What doesn’t kill you can make you stronger: variation in plasticity in response to early temporally heterogeneous hydrological experience
王, 姝 (2022), What doesn’t kill you can make you stronger: variation in plasticity in response to early temporally heterogeneous hydrological experience, Dryad, Dataset, https://doi.org/10.5061/dryad.51c59zwbk
Temporally heterogeneous environments may drive rapid and continuous plastic responses, leading to highly variable plasticity in traits. However, direct experimental evidence for such meta-plasticity due to environmental heterogeneity is rare.
Our objective was to investigate the effects of early experience with temporally heterogeneous water availability on the subsequent plasticity of plant species in response to water conditions.
We subjected eight plant species from three habitats, four exotic and four native to North America, to initial exposure to either a first round of alternating drought and inundation treatment (Ehet, temporally heterogeneous experience) or a consistently moderate water supply (Ehom, homogeneous experience), and to a second round of drought, moderate watering or inundation treatments. Afterwards the performance in a series of traits of these species, after the first and second rounds of treatments, was measured.
Compared to Ehom, Ehet increased final mean total mass of all species considered together, but did not affect mean mortality. Ehet relative to Ehom, decreased the initial total mass of native species as a group, but increased the mass of exotic species or species from hydric habitats; Ehet also increased the late growth of natives, but did not for exotics, and increased the late growth of mesic species more than xeric and hydric species.
Our results suggest that previous exposure to temporal heterogeneity in water supply may be not beneficial immediately, but can be beneficial for plant growth and response to water stress later in a plant’s lifetime. Heterogeneous experiences may not necessarily enhance the degree of plasticity, but may improve the expression of plasticity in terms of better performance later, effects of which differ for different groups of species, suggesting species-specific strategies for dealing with fluctuating abiotic environments.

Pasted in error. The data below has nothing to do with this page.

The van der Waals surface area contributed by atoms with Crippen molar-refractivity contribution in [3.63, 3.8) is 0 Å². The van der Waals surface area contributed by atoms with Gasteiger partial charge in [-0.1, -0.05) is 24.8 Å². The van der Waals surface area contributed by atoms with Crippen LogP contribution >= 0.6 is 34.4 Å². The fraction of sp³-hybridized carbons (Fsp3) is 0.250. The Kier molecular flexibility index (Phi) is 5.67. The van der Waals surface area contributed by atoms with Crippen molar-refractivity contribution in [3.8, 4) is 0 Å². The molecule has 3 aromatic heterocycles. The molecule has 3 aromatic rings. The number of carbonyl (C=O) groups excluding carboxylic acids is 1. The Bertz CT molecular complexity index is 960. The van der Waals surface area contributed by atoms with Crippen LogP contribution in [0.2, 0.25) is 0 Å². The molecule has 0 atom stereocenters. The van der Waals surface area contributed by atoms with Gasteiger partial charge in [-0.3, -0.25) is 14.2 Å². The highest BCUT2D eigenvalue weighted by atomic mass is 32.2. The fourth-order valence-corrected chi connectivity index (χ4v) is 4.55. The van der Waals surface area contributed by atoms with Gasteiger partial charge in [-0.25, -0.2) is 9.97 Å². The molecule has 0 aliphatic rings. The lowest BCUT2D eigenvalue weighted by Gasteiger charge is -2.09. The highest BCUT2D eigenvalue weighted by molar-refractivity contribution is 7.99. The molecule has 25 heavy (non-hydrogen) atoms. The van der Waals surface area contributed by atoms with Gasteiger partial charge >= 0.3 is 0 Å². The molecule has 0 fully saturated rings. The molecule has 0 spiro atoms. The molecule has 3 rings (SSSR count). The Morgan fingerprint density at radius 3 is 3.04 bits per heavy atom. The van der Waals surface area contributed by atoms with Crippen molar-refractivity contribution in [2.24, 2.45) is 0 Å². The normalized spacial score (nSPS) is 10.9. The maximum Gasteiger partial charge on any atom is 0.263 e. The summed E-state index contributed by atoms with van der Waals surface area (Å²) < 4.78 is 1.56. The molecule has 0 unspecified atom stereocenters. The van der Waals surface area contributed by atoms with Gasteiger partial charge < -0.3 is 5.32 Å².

Synthesis. Previous temporally heterogeneous experience can benefits plant growth later in life though modulating the expression of plasticity, leading to adaptive meta-plasticity. Studies of meta-plasticity may not only improve our understanding of the importance of variable plasticity in relation how plants cope with environmental challenges, but also the costs versus benefits of plastic responses and its limits over the long term.
The species we used in this study were four exotic invasive species - Leucanthemum vulgare Lam., Centaurea stoebe L. ssp. micranthos (Gugler) Hayek, Leonurus cardiaca L. and Potentilla recta L., and four native species - Heterotheca villosa (Pursh) Shinners, Gaillardia aristata Pursh, Agastache urticifolia (Benth.) Kuntze and Potentilla arguta Pursh (Table S1; also see Wang et al. 2017). Thus, three pairs of exotics and natives shared families and one pair were congeners. All seeds were collected from natural grasslands in western Montana, USA. These species overlap substantially in distributions, but the selected groups of target species generally occur in habitats that share positions on a soil moisture gradient (for details see Wang et al. 2017).